I see at least three interests in studying maximin for intergenerational pur-poses. First, the maximin value has a clear, positive interpretation in terms of sus-tainability, as soon as one defines sustainability as the ‘ability to sustain welfare’. This value is the highest level of welfare that can be sustained forever given the current state of the economy (Cairns and Long, 2006; Cairns, 2011, 2013; Fleur-baey, 2015a). It is my measure of ‘intergenerational equity’ herein. A genuine savings indicator can be defined for maximin, the shadow-value of a stock being its marginal contribution to the maximin value. Net investment accounted using these shadow-values, for any given dynamic path – efficient or not, and whether or not maximin is the pursued social objective, – represents the evolution over time of the highest sustainable level of utility and is interpreted as a measure of sustainability improvement or decline (Cairns and Martinet, 2014). Comput-ing net maximin investment is thus meaningful for sustainability accounting as it informs on the effect of current decisions on the ability to sustain utility that is bequeathed to future generations. Second, it guarantees a procedural equity since all generations are treated equally (finite anonymity). It seeks to maximize the welfare of the worst-off generation to the extend possible, irrespectively of its date of appearance. At the end, every generation can enjoy the maximin wel-fare, possibly constant over time. Third, if society is concerned with the effective distribution of welfare over time (consequentialist approach), it may have an in-tertemporal inequality aversion (IA). If one interprets IA through (the converse of) the elasticity of substitution (Atkinson, 1970), it may be shown that max-imin corresponds to the limiting case of infinite intertemporal IA (d’Autume and Schubert, 2008a).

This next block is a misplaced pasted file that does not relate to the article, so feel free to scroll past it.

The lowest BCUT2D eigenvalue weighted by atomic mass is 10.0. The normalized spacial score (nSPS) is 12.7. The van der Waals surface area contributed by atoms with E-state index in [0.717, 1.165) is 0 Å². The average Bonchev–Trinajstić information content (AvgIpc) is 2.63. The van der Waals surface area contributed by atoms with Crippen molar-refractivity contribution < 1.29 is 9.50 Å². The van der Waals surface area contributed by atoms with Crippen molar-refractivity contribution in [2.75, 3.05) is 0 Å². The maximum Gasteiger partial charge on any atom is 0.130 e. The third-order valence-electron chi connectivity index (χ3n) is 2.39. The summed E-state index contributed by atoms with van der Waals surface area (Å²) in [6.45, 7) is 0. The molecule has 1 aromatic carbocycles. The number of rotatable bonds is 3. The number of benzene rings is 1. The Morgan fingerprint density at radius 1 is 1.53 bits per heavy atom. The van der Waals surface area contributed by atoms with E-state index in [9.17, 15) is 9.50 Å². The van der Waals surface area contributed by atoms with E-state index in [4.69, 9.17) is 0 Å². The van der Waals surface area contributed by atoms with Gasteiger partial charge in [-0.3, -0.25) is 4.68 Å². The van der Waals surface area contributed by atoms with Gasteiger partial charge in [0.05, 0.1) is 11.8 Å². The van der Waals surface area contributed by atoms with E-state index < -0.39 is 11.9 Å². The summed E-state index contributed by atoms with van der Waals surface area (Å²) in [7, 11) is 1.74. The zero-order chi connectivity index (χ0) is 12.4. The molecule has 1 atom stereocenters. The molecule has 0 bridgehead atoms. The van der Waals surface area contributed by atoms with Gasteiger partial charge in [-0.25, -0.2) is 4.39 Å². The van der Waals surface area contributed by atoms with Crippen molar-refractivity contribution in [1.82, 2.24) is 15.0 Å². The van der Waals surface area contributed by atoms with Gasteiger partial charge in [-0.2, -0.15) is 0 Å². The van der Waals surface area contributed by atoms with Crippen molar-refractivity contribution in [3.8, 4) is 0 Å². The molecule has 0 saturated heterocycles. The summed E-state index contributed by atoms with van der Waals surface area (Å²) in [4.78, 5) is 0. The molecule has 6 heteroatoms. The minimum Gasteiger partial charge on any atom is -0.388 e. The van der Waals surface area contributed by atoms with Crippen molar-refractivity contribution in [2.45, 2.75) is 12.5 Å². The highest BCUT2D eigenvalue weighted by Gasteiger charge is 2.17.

The possibility of developing a sustainability accounting system based on maximin values requires defining the various capital stocks’ shadow-values. As with any other measure of welfare, the shadow-values are determined through differentiating the corresponding value function. The computation of maximin shadow-values for any actual economy, with all its various assets, consumption goods, production techniques, etc., is presently out of reach. A sensible way to proceed is to build up from the few solved maximin problems, and to try to gain a greater understanding of the economic issues involved, as it was done for discounted utility (Arrow et al., 2003). To tackle distributional considera-tions within each generation, I will consider that there are two distinct renewable resources available in two different regions, say ‘North’ and ‘South’. Besides, the general idea of genuine savings was constructed on several assets (Hartwick, 1977). I postulate an economy with two regions that do not interact together. By solving the maximin problem for this economy, I provide both some insights of the interplay between intratemporal IA and the sustainable welfare and some insights for the future development of a system of accounting based on maximin shadow-values. For the sake of simplicity, I will assume that each regional in-dicator of well-being is linear with respect to the regional consumption. This avoids inter-regional comparisons of utility, but mainly it considers regions re-sponsible for turning consumption into utility. Thus I will be interested in allo-cation of regional consumptions.